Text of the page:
"Am I needed for anything further, my lord?" Karina asked, brushing a lock of hair out of her face as she stood in front of Duross. The elf was scribbling away quickly on his notes, and didn't look up at her as he answered.

"No, that will be all for today. I took the liberty of having one of the healers arrange a bed for you. Sircil will take you there." He waved over a redheaded lady who came over and gently took Karina's arm, leading her out of the medical tent towards a smaller tent nearby.

"Lady Karina, is it?" Sircil asked pleasantly as she walked beside Karina.

"Just Karina, please. I don't much care for titles, not that I have one anyway."

"That is an unusual name," Sircil commented lightly, but didn't push for information, much to Karina's relief. It would be hard to explain her name without explaining she was an Adonnen. "Here we are," Sircil said as they entered the tent. Several other female elves were walking around the tent, apparently getting ready to retire for the night. "This cot by the entrance is yours. I apologize for not having better accommodations, but this is the best we get when we are at war."

"It will be fine," Karina assured her. She had slept in worse spots, after all. Her family had been avid campers and backpackers during her youth.

"I found a spare uniform and nightgown for you so you don't have to stay in that dress." Karina had been given a light pair of shoes, but had not had time to change outfits before being wrapped up in the day's work. "There is a small makeshift bathroom in the back corner if you want to wash up. Do you need anything else?"

"I am a bit hungry," Karina said, realizing she had not actually eaten since she had arrived in this new world. She often went long periods of time without eating, but she was surprised to realize she had not eaten at all that day.

"Of course! Silly me. There is a tent just across the way there," she said, opening the flap and pointing, "That's for the cooks. Since we are too busy with healing chores, we get our own cooks. I am sure if you stop in they will be happy to give you something to eat."

"Thank you, Sircil," Karina said with a smile. She left the other elf in the tent and walked across the path to the tent she had indicated. Opening the flap, she peered in to see a couple elves preparing food on a wooden table. It was quite the elaborate setup for a military entourage.

"Can we help you, my lady?" one of the elves said pleasantly, looking up at her from where he was rolling out dough.

"Um, yes, sorry to interrupt, but I was wondering if you had anything small I could eat for dinner. I haven't eaten since…this morning." She had been about to say since she got here, but thought better about it halfway through her sentence.

"You must be famished, my dear!" the second elf said, coming around the table and wiping his hands on his apron. "Come, come, I will find you something." He gestured for Karina to follow him towards the back corner of the tent, where he started rummaging in barrels and crates for something she could eat. "If you had come earlier we would have had some stew, but I am afraid that has gotten cold. We have some bread and cheese if that will be enough. I can whip something up quickly if you'd like."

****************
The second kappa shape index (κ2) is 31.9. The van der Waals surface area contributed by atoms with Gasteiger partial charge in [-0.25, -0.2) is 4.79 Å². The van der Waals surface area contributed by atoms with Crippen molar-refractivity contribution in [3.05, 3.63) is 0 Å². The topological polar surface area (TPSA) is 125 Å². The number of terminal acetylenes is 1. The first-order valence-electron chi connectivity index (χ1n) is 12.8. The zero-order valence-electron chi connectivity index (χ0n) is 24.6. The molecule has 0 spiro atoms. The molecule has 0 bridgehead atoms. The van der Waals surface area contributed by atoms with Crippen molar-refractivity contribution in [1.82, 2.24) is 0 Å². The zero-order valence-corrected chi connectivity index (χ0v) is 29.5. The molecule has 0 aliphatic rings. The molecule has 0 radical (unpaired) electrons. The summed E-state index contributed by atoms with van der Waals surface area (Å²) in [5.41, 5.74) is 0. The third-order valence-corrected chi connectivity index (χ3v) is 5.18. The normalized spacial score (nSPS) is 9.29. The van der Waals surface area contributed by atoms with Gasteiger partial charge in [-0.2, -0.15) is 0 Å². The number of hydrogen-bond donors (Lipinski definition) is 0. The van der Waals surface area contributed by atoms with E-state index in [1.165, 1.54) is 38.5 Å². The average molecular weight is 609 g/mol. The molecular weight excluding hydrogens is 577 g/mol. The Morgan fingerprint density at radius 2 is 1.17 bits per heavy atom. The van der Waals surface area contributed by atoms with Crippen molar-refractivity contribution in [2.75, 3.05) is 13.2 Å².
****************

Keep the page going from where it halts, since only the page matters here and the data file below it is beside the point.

"Bread and cheese would be fine," she said quickly, not wanting to interfere with their work.

"I don't believe we have met before," the elf said, pulling out a loaf of bread and a wheel of cheese, taking them over to the table to cut them up for her. "I am Himtui, and this is Lomwin," he said, gesturing towards his companion. "Did you join us from one of the other camps? You do not look Silvan, but perhaps you traveled with them?"

"No, I am from…Rivendell," she said, using the first location name that popped into her head. "I am Karina."

"Karina, hmm?" Himtui said, handing over a chuck of bread and cheese. "That is a strange name. If you are from Rivendell, why did you not travel with the army over the mountains? I would recognize you if you had."

"I was just recently appointed to be a healer," Karina said quickly, her mind racing to find a way to explain her presence. "King Gil-galad requested I be posted there."

"The King himself did?" Himtui asked, his eyebrows rising. "Curious."

"Indeed," she said, desperate to escape now before he asked any more questions. "Well, thank you for the food. I should be going though. Long day."

"Yes, of course," Himtui said with a smile. "Goodnight, my lady."

"Goodnight," she said as she quickly retreated back out the way she had come. She could tell Himtui was suspicious of her story. She needed to think of a better one in case more elves started asking questions. It really was going to be a bother to hide her true story, especially when she no longer remembered much from reading Lord of the Rings when she was younger.

As she stood outside the food tent, she looked around, taking a bite of bread. It was quite delicious, not at all what she was expecting for war food. She remembered all too well the meals she had eaten at the police academy. Not really wanting to go to bed just yet, she looked up at the nearby hills, where she could see fires glowing amongst more tents, figures clearly visible moving around them.

Without really thinking, she started off to the north. She had a vague idea that she wanted to explore the campsite and see who all had joined the fight. If her memory was accurate, there should be dwarves and men nearby, and she thought it would be interesting to see how their camps compared with those of the elves.